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Invited Lecture

Vortex-antivortex topological structures in multiferroic tunnel junctions

Thursday (08.06.2017)
09:10 - 09:50 Förde II + III
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Line-Up:
12:20 Invited Lecture Similarities and differences between magnetic hysteresis and hysteresis in phase transformations 0 Richard James
13:00 Invited Lecture Discovery and Design of Multifunctional Materials using Combinatorial and High-Throughput Experimentation 1 Prof. Dr. Alfred Ludwig
15:10 Invited Lecture Tuning Mechanical Properties of Spider Cuticle by its Composition and by Structural Gradients 0 Dr. Yael Politi
15:50 Invited Lecture Surfaces and Gels for controlling Calcium Phosphate Deposition 0 Prof. Dr. Andreas Taubert
17:40 Invited Lecture Probing the Structure and Dynamic Behaviors of Ferroelectrics by Electron Microscopy with Atomic Resolution in Real Time 0 Prof. Xiaoqing Pan
18:20 Invited Lecture Magnetoelectric Composites for Energy Harvesting 1 Robert E. Hord, Jr. Professor Shashank Priya
19:40 Invited Lecture Declamping in Lead Magnesium Niobate – Lead Titanate Films 1 Prof. Susan Trolier-McKinstry
20:20 Invited Lecture Integrated Magnetics and Multiferroics for Compact and Power Efficient Sensing, Power, RF, Microwave and mm-Wave Electronics 0 Prof. Nian X. Sun
21:00 Invited Lecture From Maxwell’s displacement current to nanogenerator driven self-powered systems and blue energy 0 Prof. Zhong Lin Wang
21:40 Invited Lecture Magnetoelectric Composites: from Sensors to Sensor Systems 0 Prof. Dr.-Ing. Gerhard Schmidt
22:20 Invited Lecture Metal–insulator transition in vanadium oxides films and its applications 1 Dr. Keisuke Shibuya
00:20 Invited Lecture In operando photoemission spectroscopy of PMN-PT interfaces 0 Prof. Dr. Kai Rossnagel
08:30 Invited Lecture Titanium-Tantalum High Temperature Shape Memory Spring Actuators 1 Prof. Dr. Gunther Eggeler
09:10 Invited Lecture Vortex-antivortex topological structures in multiferroic tunnel junctions 1 Dr. Ana Sanchez
09:50 Invited Lecture Artificial Ferroic Systems 1 Prof. Laura Heyderman
17:40 Invited Lecture Biomimicry at the molecular level: Molecularly imprinted polymers as synthetic antibody mimics 0 Karsten Haupt
Session Chair
Topic Invited Lecture:
Belongs to:


J.J.P. Peters, G. Apachitei, R. Beanland, A. Sanchez, M. Alexe
1 Department of Physics, University of Warwick, Gibbet Hill Road, CV4 7AL Coventry, UK  

It  has  been  theoretically  shown  that  in  very  thin  and/or  small  systems  the  formation  of ferroelectric  domain  walls  is  not  energetically  favourable.  Instead  vortex-type  structure, involving polarization curling at unit cell, will form. [1] This has been recently shown at all scales, from macroscopic to medium range super-lattices and atomic scale.[3-5] Arguably, all reports  on  atomic  scale  curling  of  polarisation  and  vortex  structures  are  on  systems  without electrodes.  Whilst  this  favours  vortex  structures  through  enhancement  of  depolarising  fields, manipulation and real use of these vortices necessitates metal electrodes to apply electric fields.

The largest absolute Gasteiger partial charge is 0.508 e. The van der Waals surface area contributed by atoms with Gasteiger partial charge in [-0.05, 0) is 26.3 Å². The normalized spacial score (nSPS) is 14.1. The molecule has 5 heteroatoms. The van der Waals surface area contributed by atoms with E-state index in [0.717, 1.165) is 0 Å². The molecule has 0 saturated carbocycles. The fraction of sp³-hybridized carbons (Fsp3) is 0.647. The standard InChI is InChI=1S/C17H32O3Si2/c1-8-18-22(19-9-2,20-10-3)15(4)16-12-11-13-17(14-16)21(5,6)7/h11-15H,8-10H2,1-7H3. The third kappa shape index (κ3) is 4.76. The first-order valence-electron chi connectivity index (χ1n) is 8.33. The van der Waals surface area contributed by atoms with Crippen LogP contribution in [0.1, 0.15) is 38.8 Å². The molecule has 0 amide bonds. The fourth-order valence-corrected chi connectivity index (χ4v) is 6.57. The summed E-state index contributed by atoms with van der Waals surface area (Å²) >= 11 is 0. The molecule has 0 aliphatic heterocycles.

The screening effect of free carriers in the electrodes will apply a different set of constraints to those found in previously studied vortex structures. This raises the fundamental question of the stability of these vortex structures in metal-ferroelectric-metal, i.e. capacitor, devices.   

Here  we  discuss  occurrence  and  thickness  dependence  of  topological  features  in multiferroic  tunnel  junction  devices  with  ultra-thin,  respectively  3,  6  and  9  unit  cells  (u.c.), PbTiO 3   films  sandwiched  between  Co  and  La 0.7 Sr 0.3 MnO 3   (LSMO)  electrodes.  The  structural data acquired using aberration-free scanning transmission electron microscopy (STEM) will be presented  and  discussed  in  relation  with  electrical  characteristics  of  the  multiferroic  tunnel junctions.  

As pointed recently, [6] the present study might have implications in defining a new state of matter in polar materials. The presence of these chiral topological states in bare capacitors, i.e.  metal-ferroelectric-metal  heterostructures,  opens  avenues  in  electrical  control  including local switching of chirality.

References

[1] I. Naumov, I. Bellaiche, and H. Fu, Nature (London) 432,737 (2004).
[2] R. G. P. McQuaid et al., Nat. Commun. 2, 404 (2011).
[3] Y-L. Tang et al. Science 348, 547 (2015).
[4] C.-L. Jia, et al., Science 331, 1420–1423 (Mar. 2011).
[5] J.J.P. Peters et al., Nature Communication, in press.
[6] A. K. Yadav, et al, Nature doi:10.1038/nature16463 (2016)

 

 

Speaker:
Dr. Ana Sanchez
University of Warwick
Additional Authors:
  • J.J.P. Peters
    University of Warwick
  • G. Apachitei
    University of Warwick